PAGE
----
In the past several years that I’ve been researching about human trafficking and working in the field with survivors, it’s been encouraging to find several organizations that prioritize space for survivors to express themselves and be actively involved in the fight for freedom. It’s critical that we recognize survivors holistically, acknowledging that they are multi-faceted individuals with more to offer than simply their first-hand knowledge of trafficking. Here are just a few organizations doing incredible work for and with survivors.Read More
Wanna learn about space technology? Satiate your curiosity about curiosity (curious isn’t it)? Discover the science of flirting? Get a crash course on the power of vulnerability? Many of us have heard of or seen TED Talks on topics such as the above and on scores more (think gumballs to neuroscience to global issues). Perhaps you chanced on one while scrolling through social media or YouTube, or maybe a friend or family member told you about a TED Talk you absolutely-must-watch-if-it’s-the-last-thing-you-do (or, *cough* me *cough,* you’ve been that friend or family member). In any case, TED Talks often leave viewers with new insight and inspiration, and Richard Lee’s powerful TED Talk on ending slavery proves to be no exception.Read More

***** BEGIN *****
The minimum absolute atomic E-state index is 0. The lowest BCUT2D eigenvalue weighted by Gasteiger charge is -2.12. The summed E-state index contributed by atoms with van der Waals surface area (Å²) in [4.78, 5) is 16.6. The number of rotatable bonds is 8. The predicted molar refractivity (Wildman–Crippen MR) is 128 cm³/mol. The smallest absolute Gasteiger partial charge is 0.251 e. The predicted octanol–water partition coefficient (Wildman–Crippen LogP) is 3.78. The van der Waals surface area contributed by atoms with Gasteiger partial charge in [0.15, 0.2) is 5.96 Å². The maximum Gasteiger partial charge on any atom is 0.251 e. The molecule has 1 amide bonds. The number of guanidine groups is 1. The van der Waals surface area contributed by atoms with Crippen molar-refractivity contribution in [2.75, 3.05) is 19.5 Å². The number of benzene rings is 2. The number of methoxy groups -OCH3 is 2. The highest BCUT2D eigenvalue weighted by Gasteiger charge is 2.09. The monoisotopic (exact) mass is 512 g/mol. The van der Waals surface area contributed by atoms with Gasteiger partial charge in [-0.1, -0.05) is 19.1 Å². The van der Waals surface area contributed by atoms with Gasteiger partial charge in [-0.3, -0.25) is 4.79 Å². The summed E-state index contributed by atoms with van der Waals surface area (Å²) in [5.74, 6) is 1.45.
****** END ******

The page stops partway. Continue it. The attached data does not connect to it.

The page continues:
10 million. That's the average number of followers that a celebrity has on just one social media platform at any given time. How often do we look to our favourite actors and actresses, singers, and storytellers for insight into what's going on in the world, for cues and clues as to what we should be watching out for or taking a stand against? If you're like me then the answer is probably every time you scroll through Facebook or Instagram. We live in a socially charged world where people are beginning to say, “We've had enough; this has to stop!” in regards to many human rights issues. That's why it's so amazing to see so many influential people stepping up and speaking out about hard topics such as human trafficking and sexual assault and harassment. Below are 10 such celebrities who are using their voices and fame to bring attention to these issues:Read More
Awareness is the essential spark that has led to every good step in the fight for freedom. This is a central attitude driving End It Movement, a coalition of 16 anti-human trafficking organizations that strives to creatively “shine a light on slavery.” The idea is simple yet effective: activists take over the internet on February 22--which has been designated as “End It Day”--every year by drawing a red “x” on their hand, snapping a photo, and posting on social media with the simple message that slavery is real, and they are in the fight to end it.Read More